A Monstrous Hoax (And Anagrams)

flipper photo

The Flipper Photo

In 1972, Sir Peter Scott, a British naturalist and a member of Loch Ness Phenomena Investigation Bureau, partook on an expedition that produced the “Flipper Photo”. The photo was allegedly an evidence that prove the existence of the Loch Ness Monster. Scott was so convinced about it that he even suggested a scientific name for the creature — Nessiteras Rhombopteryx (the Ness wonder with a diamond fin). He even had some staunch supporters who believed his claims though they were diminishing. However, this support declined even further when Nicholas Fairbairn, a Scottish member of Parliament, discovered that the proposed name was an anagram of “monster hoax by Sir Peter S.” which was used to lampoon Scott.

This begs the question whether the picture was only a hoax in the first place but Scott insisted that it was real. Dr. Robert Rhine, the leader of the above-mentioned expedition, defended Scott by saying that the scientific name can also be anagrammed to “Yes, both pix are monsters. R.” 


Nicholas Fairbairn,”Loch Ness Monster” (Letter to the Editor), New York Times, December 19, 1975

Tim Dinsdale, Loch Ness Monster, 1976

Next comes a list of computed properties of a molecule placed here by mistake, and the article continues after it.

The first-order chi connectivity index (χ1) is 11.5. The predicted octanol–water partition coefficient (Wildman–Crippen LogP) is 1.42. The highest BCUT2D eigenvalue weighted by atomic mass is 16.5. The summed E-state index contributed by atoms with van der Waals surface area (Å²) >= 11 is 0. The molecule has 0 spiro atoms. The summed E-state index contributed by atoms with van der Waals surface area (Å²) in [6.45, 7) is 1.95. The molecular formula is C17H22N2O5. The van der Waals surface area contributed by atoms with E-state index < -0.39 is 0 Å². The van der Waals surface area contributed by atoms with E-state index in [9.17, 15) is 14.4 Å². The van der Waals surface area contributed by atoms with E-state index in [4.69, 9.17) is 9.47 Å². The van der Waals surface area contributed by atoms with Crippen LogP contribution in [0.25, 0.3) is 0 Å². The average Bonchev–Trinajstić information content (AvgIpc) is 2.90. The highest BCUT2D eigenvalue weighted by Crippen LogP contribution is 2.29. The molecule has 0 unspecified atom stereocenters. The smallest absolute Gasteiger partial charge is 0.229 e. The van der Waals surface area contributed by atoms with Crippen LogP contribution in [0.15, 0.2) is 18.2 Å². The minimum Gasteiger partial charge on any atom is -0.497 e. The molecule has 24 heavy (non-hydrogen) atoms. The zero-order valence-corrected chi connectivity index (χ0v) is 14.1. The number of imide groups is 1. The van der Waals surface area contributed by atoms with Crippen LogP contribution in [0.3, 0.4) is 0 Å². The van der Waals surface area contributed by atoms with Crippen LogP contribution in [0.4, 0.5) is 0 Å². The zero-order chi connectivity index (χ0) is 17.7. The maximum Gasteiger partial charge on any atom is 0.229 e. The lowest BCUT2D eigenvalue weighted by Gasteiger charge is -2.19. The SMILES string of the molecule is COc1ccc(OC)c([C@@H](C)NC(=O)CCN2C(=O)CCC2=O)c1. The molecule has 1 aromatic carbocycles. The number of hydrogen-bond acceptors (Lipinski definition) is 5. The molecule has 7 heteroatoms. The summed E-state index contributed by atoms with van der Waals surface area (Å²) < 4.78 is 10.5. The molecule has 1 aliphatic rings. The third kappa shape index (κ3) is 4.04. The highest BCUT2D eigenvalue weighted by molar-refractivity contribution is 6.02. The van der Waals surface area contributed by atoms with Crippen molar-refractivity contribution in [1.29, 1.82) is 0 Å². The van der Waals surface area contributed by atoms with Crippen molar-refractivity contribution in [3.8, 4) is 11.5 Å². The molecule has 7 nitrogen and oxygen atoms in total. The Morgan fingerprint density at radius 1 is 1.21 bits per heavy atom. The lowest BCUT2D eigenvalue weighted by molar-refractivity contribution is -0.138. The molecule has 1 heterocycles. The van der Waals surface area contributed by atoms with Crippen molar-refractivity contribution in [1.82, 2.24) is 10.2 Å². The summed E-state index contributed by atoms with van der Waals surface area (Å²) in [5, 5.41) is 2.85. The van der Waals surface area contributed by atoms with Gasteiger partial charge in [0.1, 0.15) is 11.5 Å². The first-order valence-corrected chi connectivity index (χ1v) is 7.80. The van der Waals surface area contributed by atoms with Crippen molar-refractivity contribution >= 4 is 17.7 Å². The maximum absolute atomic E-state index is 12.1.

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My name Edmark M. Law. I work as a freelance writer, mainly writing about science and mathematics. I am an ardent hobbyist. I like to read, solve puzzles, play chess, make origami and play basketball. In addition, I dabble in magic, particularly card magic and other sleight-of-hand type magic. I live in Hong Kong. You can find me on Twitter` and Facebook. My email is edmarklaw@learnfunfacts.com

8 thoughts on “A Monstrous Hoax (And Anagrams)

    1. I have studied Logic (and Mathematical Logic) so I am familiar with that usage. While I won’t use the “modern usage” of “begs the question” in formal writing, I don’t think that it’s that big of a deal to use that usage on my blog as my blog’s tone is pretty informal. I think that this usage is common enough nowadays to classify it as informal usage.


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